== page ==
Getting water out of the Pungo 140?

Im getting ready to go kayaking later on this evening and had some spare time so I figure I would throw my pungo in the pool to test the tip limits and see if im able to get back in if I were to fall out.

Well got in there and tipped it a few times,tried a few ways to get water out while its flipped and different ways to get back in etc.

Needless to say it got some pretty good water inside,I pulled it out of the water and got the majority out just by flipping it and rolling it back and forth but because there is a lip on the inside it holds all that water.

Im going to have to invest in a bailing sponge “do they work pretty well?” and a pump for emergencies.

But as far as what im talking about,getting water out after a cleaning or after a trip before loading etc. Between tipping it over and a sponge I could probably get it all out,But I was wondering about drilling a couple of holes in the lip that holds the water on front and back,seems like that would just let it drain All out,Is there any reason why I shouldnt drill these holes?

Just a quick question about the dry hatches,I had them all locked before I was doing all my testing in the pool so it was upside down and partially submerged at times and when I opened it up when I was done I seen some water in the front and rear. Not a lot at all but maybe a cup or so between the two hatches. Should these things be water tight and I have a problem,or are they just meant to stay dry in rain or splash and this is normal? Thanks!

You could also install a Harmony drain
plug kit. Fairly easy to do. Would be on the tip of the stern.

Bilge pumps are pretty standard gear
Get a sponge from the grout and mortar section at the H/W store.

The foam bulkhead has a small hole to equalize pressure, It’s possible while you were swamped some came in there or your hatch is leaking.

When I go camping everything that must be dry goes in a dry bag before it goes in the hatch. Normally it should be dry but in a capsize I would not be surprised to see water.

If you don’t see any downside to drilling holes in your boat then you should probably go for it and let the rest of us know how that works out.

A hand pump…
…is a very good thing to have. Harmony, NRS etc., all carry them and they’re not that expensive.

A cheap plastic cup to bail with and a sponge are also very useful.

Two Bulkheads
I am pretty sure the Pungo 140 has bow and stern bulkheads. Not sure if that has always been true but the more recent models I saw I think did.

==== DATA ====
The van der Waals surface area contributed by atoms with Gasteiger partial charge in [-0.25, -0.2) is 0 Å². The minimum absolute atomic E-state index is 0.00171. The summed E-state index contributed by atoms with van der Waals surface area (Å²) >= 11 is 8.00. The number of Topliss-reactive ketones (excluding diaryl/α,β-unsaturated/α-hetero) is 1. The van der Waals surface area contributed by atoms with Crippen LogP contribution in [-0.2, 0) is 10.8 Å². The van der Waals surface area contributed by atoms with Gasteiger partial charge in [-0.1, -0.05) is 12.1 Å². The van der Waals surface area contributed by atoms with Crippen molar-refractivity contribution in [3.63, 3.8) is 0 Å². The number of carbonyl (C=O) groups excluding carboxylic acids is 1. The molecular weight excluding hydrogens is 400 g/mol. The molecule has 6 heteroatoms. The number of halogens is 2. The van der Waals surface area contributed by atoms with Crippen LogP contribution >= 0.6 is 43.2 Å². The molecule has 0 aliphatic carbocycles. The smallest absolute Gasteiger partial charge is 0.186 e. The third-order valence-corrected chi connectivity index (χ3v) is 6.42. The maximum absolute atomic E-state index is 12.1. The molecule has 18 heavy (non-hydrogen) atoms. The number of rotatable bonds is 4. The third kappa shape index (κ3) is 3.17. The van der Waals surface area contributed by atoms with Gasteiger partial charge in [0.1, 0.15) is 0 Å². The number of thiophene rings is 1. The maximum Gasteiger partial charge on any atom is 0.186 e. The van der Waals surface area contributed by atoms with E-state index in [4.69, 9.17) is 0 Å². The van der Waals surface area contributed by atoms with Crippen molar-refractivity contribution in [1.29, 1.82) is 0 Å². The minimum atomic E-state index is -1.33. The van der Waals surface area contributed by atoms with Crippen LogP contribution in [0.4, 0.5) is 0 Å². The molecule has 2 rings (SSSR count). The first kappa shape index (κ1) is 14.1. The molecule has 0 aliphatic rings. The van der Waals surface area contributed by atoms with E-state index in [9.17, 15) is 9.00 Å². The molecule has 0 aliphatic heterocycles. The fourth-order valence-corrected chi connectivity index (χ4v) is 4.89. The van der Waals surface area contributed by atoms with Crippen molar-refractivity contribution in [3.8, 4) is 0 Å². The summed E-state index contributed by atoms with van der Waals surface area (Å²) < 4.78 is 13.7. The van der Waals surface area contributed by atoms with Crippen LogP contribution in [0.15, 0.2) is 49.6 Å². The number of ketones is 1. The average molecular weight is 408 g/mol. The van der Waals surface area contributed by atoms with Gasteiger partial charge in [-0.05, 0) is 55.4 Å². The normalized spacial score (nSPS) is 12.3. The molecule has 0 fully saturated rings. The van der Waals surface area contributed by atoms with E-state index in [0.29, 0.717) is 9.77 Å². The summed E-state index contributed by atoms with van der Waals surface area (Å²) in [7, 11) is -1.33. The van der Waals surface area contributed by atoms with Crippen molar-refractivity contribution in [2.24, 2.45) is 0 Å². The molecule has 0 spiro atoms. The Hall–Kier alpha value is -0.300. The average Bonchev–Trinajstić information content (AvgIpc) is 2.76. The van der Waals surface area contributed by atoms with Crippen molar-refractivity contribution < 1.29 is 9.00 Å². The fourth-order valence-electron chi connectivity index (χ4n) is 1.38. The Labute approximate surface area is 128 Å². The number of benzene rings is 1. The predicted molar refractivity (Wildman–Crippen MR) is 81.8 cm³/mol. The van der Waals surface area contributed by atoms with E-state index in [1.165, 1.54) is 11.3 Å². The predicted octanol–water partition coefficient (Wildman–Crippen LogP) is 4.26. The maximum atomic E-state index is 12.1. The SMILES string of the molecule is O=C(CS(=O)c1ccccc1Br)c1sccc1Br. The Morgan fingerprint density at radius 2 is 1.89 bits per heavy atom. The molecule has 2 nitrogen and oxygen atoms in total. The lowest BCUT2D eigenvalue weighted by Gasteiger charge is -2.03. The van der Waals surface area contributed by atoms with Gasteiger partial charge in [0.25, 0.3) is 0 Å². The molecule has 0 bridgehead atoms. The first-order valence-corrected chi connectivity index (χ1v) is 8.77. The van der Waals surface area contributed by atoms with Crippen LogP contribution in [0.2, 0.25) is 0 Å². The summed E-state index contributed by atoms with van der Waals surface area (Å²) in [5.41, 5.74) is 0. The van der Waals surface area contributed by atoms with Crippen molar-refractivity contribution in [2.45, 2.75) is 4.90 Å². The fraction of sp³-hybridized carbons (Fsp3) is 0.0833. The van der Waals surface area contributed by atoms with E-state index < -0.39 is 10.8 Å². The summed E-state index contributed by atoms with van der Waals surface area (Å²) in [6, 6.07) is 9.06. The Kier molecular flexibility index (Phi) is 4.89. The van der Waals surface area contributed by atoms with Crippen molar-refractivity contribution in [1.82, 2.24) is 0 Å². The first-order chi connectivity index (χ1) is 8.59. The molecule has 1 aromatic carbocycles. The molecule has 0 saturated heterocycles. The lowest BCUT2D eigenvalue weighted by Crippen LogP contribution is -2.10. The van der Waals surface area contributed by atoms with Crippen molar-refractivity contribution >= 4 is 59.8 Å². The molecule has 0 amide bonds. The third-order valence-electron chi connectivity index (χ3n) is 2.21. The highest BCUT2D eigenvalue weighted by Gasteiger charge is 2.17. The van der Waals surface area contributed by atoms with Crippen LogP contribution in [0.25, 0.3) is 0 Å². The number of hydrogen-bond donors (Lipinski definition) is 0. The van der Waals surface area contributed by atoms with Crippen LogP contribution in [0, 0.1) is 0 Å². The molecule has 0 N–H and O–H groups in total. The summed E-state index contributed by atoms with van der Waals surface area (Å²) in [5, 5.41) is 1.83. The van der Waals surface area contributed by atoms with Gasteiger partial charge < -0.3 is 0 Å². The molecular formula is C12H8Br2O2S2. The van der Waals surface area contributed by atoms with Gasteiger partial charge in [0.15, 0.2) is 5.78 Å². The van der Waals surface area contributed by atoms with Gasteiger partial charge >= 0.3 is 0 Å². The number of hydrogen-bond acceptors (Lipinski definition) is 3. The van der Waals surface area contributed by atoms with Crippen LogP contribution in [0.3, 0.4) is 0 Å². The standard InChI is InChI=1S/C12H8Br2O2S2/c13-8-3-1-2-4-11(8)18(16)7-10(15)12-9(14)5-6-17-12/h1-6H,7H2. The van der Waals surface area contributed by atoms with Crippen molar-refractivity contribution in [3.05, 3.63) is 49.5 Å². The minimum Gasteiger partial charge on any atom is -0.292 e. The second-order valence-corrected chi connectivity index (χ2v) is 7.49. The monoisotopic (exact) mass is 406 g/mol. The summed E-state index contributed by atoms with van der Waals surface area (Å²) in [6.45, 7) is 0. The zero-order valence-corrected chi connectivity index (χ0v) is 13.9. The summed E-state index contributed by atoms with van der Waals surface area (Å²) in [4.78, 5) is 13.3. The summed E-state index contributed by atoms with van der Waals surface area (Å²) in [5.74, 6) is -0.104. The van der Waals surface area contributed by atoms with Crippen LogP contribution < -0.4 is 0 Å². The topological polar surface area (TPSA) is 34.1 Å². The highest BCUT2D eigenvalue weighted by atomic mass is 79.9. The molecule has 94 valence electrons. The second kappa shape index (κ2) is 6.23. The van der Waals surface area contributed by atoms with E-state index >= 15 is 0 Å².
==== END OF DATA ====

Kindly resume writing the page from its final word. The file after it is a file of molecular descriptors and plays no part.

Installing the Harmony drain plug is a good idea. You can install it behind the cockpit on the hull but way off to the side. You can then shoulder the kayak to tilt the water back to the plug. You can also just lift the bow and angle the kayak.

I just use car wash sponges with all the fringe fingers. The official kayaking sponges always seemed pricey and not all that absorbent in comparison. They did have straps and lashes but not that hard to find a place to stash a sponge.

You should have a pump but it can take a while to pump out a big cockpit like a Pungo. Usually easier to get it back to shore to dump.

on holes
With a bulkhead behind the seat, the way to drain the boat is to lift the front and rock it left right while it is upside down. This gets most out.

Some boats come with either a bulkhead that is very close to the back to the cockpit (so catching less water), or holes in the combing to allow more water to drain. If you do decide to add holes to the back of your combing, be very careful about where you put them. If you put them on the deck itself (so outside the combing), water splashing on the deck can come on them. The standard spot would be to drill holes through the combing in a spot where a skirt would cover the holes, but this being a rec boat, not clear if you would even be using a skirt.

Most people just get a sponge to get the last of the water out after flipping and lifting the bow.

Bilge pump
Will solve your problem. This one will pump your boat dry in no time.

hand pump
A good Harmony hand pump only costs about $20. You can clear a lot of water fast with one – plus they make a great water cannon if you are fooling around with your kids on a pond. I never paddle without one.

take my
hand pump please…take far away where I would never see the abominable V51526dxx again

Three steps
Dump what you can, pump what you can and absorb the rest with a sponge, or use what I use–a Shamwow (synthetic shammy).